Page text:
Discussion in 'Fantasy Books' started by PinkFloydrulez, Jan 7, 2011.
And that doesn't make it any less Christian.
Either way, it's a masterpiece.
Certainly not less catholic :-D
Yeah yeah yeah.
Not only in the way you're thinking.
C.S.Lewis (who I don't think was as good as JRR) was a friend of Tolkien and an Anglican. I think that comes through much more in his fantasy writing than Tolkien's Catholicism. At least it's more overt.
You don't need to read anything anymore, everything has been made into a film now
If you Like The LOTR Books you Will Love and be able to grock ( because it is not a lightweight ) this !
Probably my Favorite Book
part two The return
I doubt the original TC will read this, but perhaps someone will still appreciate this post.
I’m going to be the odd man out on this one and say there are many significantly better fantasy series out there. I thought LotR was pretty bad. If I could go back and do it again, I would have just watched the movies. Harry Potter is ok, but it really starts to go downhill after the fourth book. Here’s why: in the first four, there are subtle hints that can help you predict the endings, so it has mystery elements. In the last three books, they trade that for action sequences. Now, in a video game or a movie, action and combat is better. But in a book, I think mystery elements is better. Does anyone else agree with me, or can at least understand my reasoning?
I'm gonna go out on a limb ans suggest the skyrim main storyline is more entertaining than LOTR. Hobbits are whack as fuck anyway with hairy feet errh.
I had the opportunity to read Harry Potter while at re-hab and for some reason didn't think that the contemporary classic would help me with my otherwise drug-addled soul, so I focused on some book of Portuguese Love Poetry instead I have read the primary Tolkien Trilogy and the pre-quel otherwise known as the Hobbit. Now I've decided to build an underground home much in the style of many of the burrowed domiciles in Hobbittown.
I really felt that of the 3 books of the trilogy, The Fellowship of the Ring predicted the Rings' imminent destruction best, or at least, better than the other two stories. The classic and exceedingly impressive feature of Tolkien's writing is his well-studied depiction of separate groups of hominids: Dwarves, Elves, Men, Tree-Ents, Orcs, Wizards and finally Hobbits. There seems a logical connection, not merely in sound but also in mythology and lore, between the Elven speech and verse of Legolas and Liv Tyler and the historical Welsh communities of the Britains. Tolkien seems to be writing a massive book of ancient scripture and potency for the oncoming age of Men (read Anglo, Saxon, Jute, Vandal, Latin and Spaniard). A treatise of philology and anthropology, describing the implicit and innate differences between the earliest settlers of the British Isles and the slightly more brutish and obviously neandrathal who came later. Theoretically, a decent hermeneutic, and even better, a righteous exegetic for cyphering the complex versification of Tolkien would describe the potential analogies between the various central and western european tribes as they settled within the British Isles and the various hominids of Middle-Earth: Do the Historical Relationships between Dwarves, Elves and Men parallel, for instance, the Historical Relationships between Goths, Britons and Celts? What texts would one consult in order to inquire of Tolkien, in order to uncover his meta-narrative and historical philosophy regarding?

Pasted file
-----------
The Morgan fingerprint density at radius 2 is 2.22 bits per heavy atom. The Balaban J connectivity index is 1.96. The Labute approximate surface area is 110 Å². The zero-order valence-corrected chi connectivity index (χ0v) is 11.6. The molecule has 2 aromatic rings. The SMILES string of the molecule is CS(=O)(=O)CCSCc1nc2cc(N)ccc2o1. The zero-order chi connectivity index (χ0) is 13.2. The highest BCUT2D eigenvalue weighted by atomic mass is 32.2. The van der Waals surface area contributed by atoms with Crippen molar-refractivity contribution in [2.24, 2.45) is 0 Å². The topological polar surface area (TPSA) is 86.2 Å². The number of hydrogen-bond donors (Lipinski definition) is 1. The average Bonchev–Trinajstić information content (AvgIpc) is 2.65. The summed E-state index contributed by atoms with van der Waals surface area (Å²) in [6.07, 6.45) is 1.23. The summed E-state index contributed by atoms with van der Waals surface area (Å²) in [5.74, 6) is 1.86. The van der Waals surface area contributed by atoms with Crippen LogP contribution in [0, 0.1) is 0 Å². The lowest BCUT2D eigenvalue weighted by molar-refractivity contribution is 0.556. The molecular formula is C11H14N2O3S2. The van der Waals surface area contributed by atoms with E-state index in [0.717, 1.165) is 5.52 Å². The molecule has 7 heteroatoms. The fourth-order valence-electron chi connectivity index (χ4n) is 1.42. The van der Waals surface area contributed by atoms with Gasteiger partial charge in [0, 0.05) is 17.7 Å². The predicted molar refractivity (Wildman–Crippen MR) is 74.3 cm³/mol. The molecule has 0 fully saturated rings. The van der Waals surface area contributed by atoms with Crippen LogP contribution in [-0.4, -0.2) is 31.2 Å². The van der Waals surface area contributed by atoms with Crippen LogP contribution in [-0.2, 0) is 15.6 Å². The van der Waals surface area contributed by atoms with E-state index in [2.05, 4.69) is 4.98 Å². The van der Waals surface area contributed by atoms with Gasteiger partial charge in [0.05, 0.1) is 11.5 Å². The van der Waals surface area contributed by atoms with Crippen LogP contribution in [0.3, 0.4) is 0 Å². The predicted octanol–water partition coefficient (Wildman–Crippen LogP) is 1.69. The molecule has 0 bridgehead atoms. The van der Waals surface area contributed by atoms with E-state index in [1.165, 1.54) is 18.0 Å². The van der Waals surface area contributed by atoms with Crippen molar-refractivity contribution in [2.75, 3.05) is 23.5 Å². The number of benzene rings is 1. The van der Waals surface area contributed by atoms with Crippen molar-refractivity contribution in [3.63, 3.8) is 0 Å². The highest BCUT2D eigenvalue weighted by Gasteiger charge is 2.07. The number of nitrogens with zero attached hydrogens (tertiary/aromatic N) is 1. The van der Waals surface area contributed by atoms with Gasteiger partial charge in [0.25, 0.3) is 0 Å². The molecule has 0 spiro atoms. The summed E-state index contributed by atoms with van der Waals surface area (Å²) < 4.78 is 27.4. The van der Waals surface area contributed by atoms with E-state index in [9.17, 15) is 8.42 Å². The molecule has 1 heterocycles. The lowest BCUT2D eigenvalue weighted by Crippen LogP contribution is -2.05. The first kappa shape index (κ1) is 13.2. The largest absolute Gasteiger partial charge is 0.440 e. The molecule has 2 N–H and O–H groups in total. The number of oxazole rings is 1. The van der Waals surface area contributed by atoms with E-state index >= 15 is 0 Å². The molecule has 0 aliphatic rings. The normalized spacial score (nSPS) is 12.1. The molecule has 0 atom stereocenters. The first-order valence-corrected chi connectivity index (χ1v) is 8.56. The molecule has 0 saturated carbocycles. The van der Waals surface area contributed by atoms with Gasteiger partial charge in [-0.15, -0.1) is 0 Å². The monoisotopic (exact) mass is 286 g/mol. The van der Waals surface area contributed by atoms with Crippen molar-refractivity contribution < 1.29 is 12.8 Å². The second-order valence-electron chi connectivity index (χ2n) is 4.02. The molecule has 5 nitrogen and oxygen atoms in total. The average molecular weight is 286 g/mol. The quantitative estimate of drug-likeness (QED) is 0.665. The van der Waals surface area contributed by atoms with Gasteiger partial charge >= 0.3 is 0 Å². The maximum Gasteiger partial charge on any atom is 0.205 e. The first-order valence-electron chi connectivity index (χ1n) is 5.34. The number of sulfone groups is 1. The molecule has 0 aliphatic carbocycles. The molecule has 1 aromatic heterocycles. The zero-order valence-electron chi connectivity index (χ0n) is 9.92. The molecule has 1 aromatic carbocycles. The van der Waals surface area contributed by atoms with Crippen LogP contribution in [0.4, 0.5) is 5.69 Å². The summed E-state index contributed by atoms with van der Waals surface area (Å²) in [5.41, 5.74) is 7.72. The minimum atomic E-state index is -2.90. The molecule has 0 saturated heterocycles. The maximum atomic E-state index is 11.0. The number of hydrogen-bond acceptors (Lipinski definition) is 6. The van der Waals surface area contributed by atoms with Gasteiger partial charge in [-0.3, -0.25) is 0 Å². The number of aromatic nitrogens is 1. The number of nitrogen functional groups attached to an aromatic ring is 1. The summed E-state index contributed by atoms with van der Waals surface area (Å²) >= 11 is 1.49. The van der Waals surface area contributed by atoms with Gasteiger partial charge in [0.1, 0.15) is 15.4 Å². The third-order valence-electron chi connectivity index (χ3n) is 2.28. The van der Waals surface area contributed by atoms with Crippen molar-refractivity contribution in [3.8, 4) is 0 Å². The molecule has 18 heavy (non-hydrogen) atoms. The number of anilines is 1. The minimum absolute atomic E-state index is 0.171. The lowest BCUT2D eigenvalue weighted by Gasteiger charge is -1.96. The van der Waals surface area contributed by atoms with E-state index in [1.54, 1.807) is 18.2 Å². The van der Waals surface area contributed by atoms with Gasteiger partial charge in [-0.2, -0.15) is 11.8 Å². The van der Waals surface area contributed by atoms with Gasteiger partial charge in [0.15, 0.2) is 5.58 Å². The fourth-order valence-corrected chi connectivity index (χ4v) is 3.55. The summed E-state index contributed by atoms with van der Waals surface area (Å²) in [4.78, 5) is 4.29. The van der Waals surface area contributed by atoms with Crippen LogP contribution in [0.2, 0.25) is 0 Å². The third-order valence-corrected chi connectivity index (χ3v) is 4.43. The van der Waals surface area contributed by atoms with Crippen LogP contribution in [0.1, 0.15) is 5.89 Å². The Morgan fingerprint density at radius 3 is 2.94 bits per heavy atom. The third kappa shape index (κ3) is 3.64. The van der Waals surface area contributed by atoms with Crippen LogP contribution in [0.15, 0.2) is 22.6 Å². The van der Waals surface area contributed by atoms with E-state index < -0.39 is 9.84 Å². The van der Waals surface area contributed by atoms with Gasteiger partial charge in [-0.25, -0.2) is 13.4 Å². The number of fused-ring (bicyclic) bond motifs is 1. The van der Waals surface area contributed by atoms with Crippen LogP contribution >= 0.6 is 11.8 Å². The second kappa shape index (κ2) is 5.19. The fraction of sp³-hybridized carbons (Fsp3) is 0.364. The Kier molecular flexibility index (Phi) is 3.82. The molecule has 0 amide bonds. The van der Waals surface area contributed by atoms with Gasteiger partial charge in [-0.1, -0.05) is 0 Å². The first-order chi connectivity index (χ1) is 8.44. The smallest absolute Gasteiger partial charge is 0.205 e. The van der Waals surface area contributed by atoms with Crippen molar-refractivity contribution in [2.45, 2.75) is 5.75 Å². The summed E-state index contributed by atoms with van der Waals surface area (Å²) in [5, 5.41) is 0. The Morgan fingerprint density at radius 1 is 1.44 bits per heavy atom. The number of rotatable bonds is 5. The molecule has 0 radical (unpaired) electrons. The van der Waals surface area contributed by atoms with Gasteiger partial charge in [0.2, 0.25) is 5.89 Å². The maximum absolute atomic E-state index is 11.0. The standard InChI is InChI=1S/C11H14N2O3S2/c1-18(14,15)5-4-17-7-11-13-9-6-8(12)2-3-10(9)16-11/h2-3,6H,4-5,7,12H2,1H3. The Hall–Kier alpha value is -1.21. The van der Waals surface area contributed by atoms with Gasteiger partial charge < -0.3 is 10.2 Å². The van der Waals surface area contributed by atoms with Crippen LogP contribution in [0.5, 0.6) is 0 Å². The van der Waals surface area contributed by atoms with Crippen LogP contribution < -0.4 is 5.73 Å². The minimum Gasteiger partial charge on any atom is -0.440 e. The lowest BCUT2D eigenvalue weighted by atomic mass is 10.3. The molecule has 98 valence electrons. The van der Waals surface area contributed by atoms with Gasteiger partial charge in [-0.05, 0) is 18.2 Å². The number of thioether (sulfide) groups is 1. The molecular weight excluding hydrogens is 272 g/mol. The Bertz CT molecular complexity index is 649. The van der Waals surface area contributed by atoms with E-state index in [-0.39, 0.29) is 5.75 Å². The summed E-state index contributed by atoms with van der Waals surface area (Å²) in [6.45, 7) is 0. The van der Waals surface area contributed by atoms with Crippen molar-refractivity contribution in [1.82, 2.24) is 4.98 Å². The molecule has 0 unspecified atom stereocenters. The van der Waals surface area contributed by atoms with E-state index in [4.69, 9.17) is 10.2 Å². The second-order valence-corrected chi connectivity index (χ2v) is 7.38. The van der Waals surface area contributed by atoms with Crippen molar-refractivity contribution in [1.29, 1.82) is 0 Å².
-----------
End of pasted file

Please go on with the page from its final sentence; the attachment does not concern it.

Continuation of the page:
I wouldn't be too much out by and through an examination of any of Tolkien's correspondence, journals or lectures.
I’ve read LoTR and not the HP series, so I’m biased. I say LoTR. But my friends who have read HP have loved it!
As pertaining to your blogpost.
Tolkien's first Middle Earth story due
JRR Tolkien's The Fall of Gondolin, which the author described as "the first real story" set in Middle-earth, is to be published as a stand-alone book for the first time.
The book charts the story of an elven city sacked by the Dark Lord, Morgoth.
The author started writing it in 1917, before returning to Middle-earth for The Hobbit and The Lord of the Rings.
Tolkien Society chair Shaun Gunner said many fans regarded The Fall of Gondolin as "the Holy Grail of Tolkien texts".
The Fall of Gondolin is the second "new" work to be edited and released by Tolkien's son Christopher Tolkien in two years.
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It has come as a surprise to many, since Christopher - who is 93 - described the 2017 release of Beren and Luthien as "(presumptively) my last book in the long series of editions of my father's writings".
The only Middle-earth-based novels to be published by JRR Tolkien in his lifetime were The Hobbit and The Lord of the Rings trilogy. He died in 1973.
Image captionTolkien pictured in Oxford in 1968
Christopher, once referred to by his father as his "chief critic and collaborator", has since spent much of his life organising his father's unpublished writings.
He has edited and posthumously published works including The Silmarillion and The Children of Hurin.
It's thought Tolkien began writing The Fall of Gondolin while recovering from active service during World War One in 1917.
The story will act as a missing link, chronicling the ancient history of Middle-earth before the events in The Lord of the Rings.
Responding to the news, Mr Gunner said: "We never dared to dream that we would see this published.
"The Fall of Gondolin is, to many in the Tolkien community, the Holy Grail of Tolkien texts as one of Tolkien's three Great Tales alongside The Children of Hurin and Beren and Luthien."
you could just read them both?
I read HP, but never got into LOTR, I found the writing style in LOTR to be too much for me to be able to get into the flow.
Separate names with a comma.